Two very different people, Swift the frosty satirist and Darrow the fiery populist; but both, at their core, believed in the worth of the individual, however insignificant, after their own fashion. There are two poets, among many such possible pairings, that I would put forward as representatives of the dichotomy between the frost and the fire: Robert Frost and Henry Lawson. Some say the world will end in fire,/Some say in ice./From what I’ve tasted of desire/I hold with those who favour fire./But if it had to perish twice,/I think I know enough of hate/To say that for destruction ice/Is also great/And would suffice. Frost, the ironical, detached observer, in another poem, watches people on a beach looking out to sea, …wherever the truth may be-/The water comes ashore,/And the people look at the sea./They cannot look out far./They cannot look in deep./But when was that ever a bar/To any watch they keep?
Compare this to Henry Lawson in Macleay Street and Red Rock Lane, Macleay Street looks to Mosman,/Across the other side,/With brave asphalted pavements/And roadway clean and wide…Red Rock Lane looks to nowhere,/With pockets into hell;/Red Rock Lane is a horror/Of heat and dirt and smell…And-well, there seems no moral,/And nothing more to tell,/But because of that fierce sympathy/Of souls to souls in hell;/And because of that wild kindness/To souls in sordid pain,/My soul I’d rather venture/With some in Red Rock Lane.
And now, for something completely different: the song following was written in 1983 when I was afflicted by itchy feet and wanted to move on… At the time, I was working with a music student who challenged me to write something commercial, even if it be crass! OK! Have a listen and decide for yourselves how crass and commercial it is. If it’s truly crass and commercial- offer me a million dollars for the rights![ insert song]
Our next stop in our tour of Quotidia finds us passing through, Velleity, the province of wishing wells, where, in every town square there are examples of these constructions in the centre, in pride of photogenic place. If you wish to throw in a few coins, well, why not? You’re on vacation after all, and you can post your ironic-oh-so-clever beneficence to your insta account for all your envious followers. However, if you are claiming this holiday as a tax-deductible study excursion, then it might be wise to cite the saint, Francis de la Sales as well as poets, Andrew Marvell, T.S. Eliot and Langston Hughes. As well, you may wish to flourish the six-syllable adjective antepenultimate as a way of identifying the next letter. If, on the contrary, you are simply out for a good time, then kick back and relax as the tour bus wends its way through more of the idyllic sights of yet another province of the mysterious land we all know as Quotidia.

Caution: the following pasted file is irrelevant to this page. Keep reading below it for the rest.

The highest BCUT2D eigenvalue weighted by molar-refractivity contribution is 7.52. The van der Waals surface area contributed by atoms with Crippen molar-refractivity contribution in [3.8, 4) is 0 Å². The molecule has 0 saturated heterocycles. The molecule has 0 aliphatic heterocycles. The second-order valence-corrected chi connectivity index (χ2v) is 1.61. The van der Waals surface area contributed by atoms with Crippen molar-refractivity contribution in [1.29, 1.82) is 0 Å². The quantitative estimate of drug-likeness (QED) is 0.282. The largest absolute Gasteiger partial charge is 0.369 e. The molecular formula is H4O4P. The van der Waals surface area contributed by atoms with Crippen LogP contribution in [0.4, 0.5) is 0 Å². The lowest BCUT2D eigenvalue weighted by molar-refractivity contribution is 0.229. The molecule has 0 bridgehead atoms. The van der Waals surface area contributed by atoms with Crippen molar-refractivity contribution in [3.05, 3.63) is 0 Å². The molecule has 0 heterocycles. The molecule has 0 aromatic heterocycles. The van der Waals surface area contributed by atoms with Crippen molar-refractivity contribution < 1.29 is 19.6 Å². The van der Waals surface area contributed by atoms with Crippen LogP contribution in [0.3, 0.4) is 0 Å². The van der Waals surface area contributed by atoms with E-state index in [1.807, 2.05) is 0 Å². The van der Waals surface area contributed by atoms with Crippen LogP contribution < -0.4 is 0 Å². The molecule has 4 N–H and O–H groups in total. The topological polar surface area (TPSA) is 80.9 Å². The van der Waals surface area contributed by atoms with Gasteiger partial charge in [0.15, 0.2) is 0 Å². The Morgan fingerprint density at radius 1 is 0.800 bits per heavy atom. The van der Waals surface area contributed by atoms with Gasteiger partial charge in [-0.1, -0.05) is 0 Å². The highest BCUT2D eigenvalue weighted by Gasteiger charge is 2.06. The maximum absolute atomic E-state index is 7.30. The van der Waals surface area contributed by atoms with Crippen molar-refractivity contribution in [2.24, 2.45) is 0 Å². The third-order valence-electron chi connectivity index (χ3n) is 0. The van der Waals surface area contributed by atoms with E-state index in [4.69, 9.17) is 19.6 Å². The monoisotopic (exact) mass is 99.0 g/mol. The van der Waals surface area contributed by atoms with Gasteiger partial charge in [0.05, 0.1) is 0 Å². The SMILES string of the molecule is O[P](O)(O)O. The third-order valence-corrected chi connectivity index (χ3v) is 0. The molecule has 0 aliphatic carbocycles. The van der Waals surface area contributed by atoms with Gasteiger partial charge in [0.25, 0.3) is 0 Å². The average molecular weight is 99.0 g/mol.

Credits: All written text, song lyrics and music (including background music) written and composed by Quentin Bega unless otherwise specified in the credits section after individual posts. Mark Dougherty has a co-writing credit for the song, The Frost or the Fire. Illustrative excerpts from other texts identified clearly within each podcast. I donate to and use Wikipedia frequently as one of the saner sources of information on the web.
Technical Stuff: Microphone- (for the podcast spoken content) Audio Technica AT 2020 front-facing with pop filter)
Microphone (for many of the songs) Shure SM58
For recording and mixing down 64-bit N-Track Studio 9 Extended used
Music accompaniment and composition software– Band-in-a-Box and RealBand 2020 as well as- for some 20 of the songs of year 2000 vintage- I used a Blue Mountains, NSW, studio. Approximately 48 Banter folk songs and instrumentals recorded live (“in the round”) with a ThinkPad laptop using the inbuilt mic.